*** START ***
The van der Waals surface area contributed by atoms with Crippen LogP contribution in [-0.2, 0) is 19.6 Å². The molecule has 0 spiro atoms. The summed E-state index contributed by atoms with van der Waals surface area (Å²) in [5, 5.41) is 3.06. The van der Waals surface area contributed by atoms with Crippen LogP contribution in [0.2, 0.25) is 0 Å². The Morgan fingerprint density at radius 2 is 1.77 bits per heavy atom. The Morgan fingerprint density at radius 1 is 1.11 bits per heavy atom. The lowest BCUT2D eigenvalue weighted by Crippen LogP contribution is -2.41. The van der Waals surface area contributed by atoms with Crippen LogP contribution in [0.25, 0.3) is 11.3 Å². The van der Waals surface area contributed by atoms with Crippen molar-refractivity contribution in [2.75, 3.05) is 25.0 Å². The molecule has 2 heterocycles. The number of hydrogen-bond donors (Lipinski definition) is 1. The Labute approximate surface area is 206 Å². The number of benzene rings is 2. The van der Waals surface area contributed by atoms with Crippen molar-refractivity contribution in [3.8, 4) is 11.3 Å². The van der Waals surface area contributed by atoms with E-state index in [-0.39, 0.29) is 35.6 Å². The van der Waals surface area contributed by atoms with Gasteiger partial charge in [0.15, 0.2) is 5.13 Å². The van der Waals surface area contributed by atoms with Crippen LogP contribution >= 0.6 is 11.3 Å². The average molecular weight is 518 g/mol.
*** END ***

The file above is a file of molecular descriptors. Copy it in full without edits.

The van der Waals surface area contributed by atoms with Crippen LogP contribution in [-0.2, 0) is 19.6 Å². The molecule has 0 spiro atoms. The summed E-state index contributed by atoms with van der Waals surface area (Å²) in [5, 5.41) is 3.06. The van der Waals surface area contributed by atoms with Crippen LogP contribution in [0.2, 0.25) is 0 Å². The Morgan fingerprint density at radius 2 is 1.77 bits per heavy atom. The Morgan fingerprint density at radius 1 is 1.11 bits per heavy atom. The lowest BCUT2D eigenvalue weighted by Crippen LogP contribution is -2.41. The van der Waals surface area contributed by atoms with Crippen LogP contribution in [0.25, 0.3) is 11.3 Å². The van der Waals surface area contributed by atoms with Crippen molar-refractivity contribution in [2.75, 3.05) is 25.0 Å². The molecule has 2 heterocycles. The number of hydrogen-bond donors (Lipinski definition) is 1. The Labute approximate surface area is 206 Å². The number of benzene rings is 2. The van der Waals surface area contributed by atoms with Crippen molar-refractivity contribution in [3.8, 4) is 11.3 Å². The van der Waals surface area contributed by atoms with E-state index in [-0.39, 0.29) is 35.6 Å². The van der Waals surface area contributed by atoms with Gasteiger partial charge in [0.15, 0.2) is 5.13 Å². The van der Waals surface area contributed by atoms with Crippen LogP contribution >= 0.6 is 11.3 Å². The average molecular weight is 518 g/mol.